In fact, for his role as second banana behind Kevin Garnett for a 50-win T-Wolves team in 2001-02, Szczerbiak made the All-Star team. He averaged 18.7 points, 4.8 rebounds and 3.1 assists per game while draining an eye-popping 45.5 percent of his three-pointers that year.
New Orleans Pelicans: Peja Stojakovic
From one sharpshooter to another, Peja Stojakovic chimes in as the best small forward in the New Orleans Pelicans/Hornets extremely brief history (they’ve only been around since 2002-03).
Strong consideration was handed out to Jamal Mashburn here, as he made the All-Star team in 2003 by averaging 21.6 points, 6.1 rebounds and 5.6 assists per game. But he really only spent that one season in New Orleans (he played just 19 games the following year), so that hindered his case. Instead, Stojakovic’s consistency as a sharpshooting wing around the Chris Paul-led Hornets takes the spot.
New York Knicks: Carmelo Anthony
The Carmelo Anthony era in the Big Apple has been a roller coaster for Knicks fans. From making the Eastern Conference Semifinals in 2013 under head coach Mike Woodson to bottoming out with 65 losses this past season (a franchise record), New York is still waiting for Melo to bring the franchise back to the Promised Land.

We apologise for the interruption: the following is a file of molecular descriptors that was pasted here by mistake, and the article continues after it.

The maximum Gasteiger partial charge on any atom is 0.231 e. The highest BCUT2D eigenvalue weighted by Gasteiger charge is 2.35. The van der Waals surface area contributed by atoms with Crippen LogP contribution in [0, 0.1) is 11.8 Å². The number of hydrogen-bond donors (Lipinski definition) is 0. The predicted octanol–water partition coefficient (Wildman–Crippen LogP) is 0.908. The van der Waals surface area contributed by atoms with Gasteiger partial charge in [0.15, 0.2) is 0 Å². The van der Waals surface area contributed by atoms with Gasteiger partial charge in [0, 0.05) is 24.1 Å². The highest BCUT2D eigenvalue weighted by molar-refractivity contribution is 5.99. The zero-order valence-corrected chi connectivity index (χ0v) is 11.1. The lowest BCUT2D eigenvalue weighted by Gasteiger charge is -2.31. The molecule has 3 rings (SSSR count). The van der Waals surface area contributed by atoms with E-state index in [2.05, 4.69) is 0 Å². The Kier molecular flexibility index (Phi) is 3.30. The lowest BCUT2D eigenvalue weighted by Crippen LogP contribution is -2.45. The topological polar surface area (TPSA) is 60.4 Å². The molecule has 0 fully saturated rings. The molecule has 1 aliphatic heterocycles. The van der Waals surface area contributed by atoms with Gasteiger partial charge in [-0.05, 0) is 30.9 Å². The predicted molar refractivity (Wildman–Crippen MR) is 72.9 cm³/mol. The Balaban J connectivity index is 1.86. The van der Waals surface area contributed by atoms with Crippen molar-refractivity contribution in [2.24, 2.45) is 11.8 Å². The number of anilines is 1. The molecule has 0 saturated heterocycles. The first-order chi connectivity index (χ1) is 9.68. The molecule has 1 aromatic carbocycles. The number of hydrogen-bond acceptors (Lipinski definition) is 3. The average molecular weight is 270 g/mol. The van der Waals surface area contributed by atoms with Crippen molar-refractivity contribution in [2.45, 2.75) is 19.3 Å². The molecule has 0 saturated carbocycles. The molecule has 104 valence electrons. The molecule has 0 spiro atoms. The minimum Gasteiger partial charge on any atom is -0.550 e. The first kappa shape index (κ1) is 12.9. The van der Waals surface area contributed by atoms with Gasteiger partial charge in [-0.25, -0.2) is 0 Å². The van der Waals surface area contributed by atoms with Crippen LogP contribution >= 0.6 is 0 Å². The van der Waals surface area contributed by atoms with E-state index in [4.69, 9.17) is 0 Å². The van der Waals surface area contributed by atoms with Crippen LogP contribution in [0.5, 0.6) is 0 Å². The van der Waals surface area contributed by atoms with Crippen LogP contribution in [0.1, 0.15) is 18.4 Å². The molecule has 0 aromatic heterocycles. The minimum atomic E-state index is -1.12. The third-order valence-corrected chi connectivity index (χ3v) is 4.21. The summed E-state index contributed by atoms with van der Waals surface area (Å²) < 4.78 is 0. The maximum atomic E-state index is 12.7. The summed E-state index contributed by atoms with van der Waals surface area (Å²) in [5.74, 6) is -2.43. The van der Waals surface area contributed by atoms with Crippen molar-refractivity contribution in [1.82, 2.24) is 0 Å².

Despite questions surrounding Anthony’s health, he’s made four consecutive All-Star teams since heading to NY via trade. He’s averaging 26.1 points, 7.0 rebounds and 3.1 assists per game as a Knick.
Oklahoma City Thunder: Kevin Durant
Since we’ve opted to split the SuperSonics from the Thunder, we need a small forward to represent OKC as the best in team history. Coming up with the answer should require no effort whatsoever.
Kevin Durant, last season’s MVP award winner, is quite clearly the best small forward to ever don a Thunder uniform. Even 50 years from now, that may still ring true.
Orlando Magic: Grant Hill
For those wondering why T-Mac didn’t make his second appearance on this list for his time spent in Orlando, Basketball Reference lists McGrady as a shooting guard for all four of his seasons in Florida. During the same timeframe, though, Grant Hill was suiting up at small forward (when healthy).
While injuries significantly diminished his amount of time spent on the court, he was still great for the Magic when he was able to play. After missing the entire 2003-04 season with an ankle injury that threatened to end his career, Hill came back with a vengeance by averaging 19.7 points, 4.7 rebounds and 3.3 assists while making the All-Star team.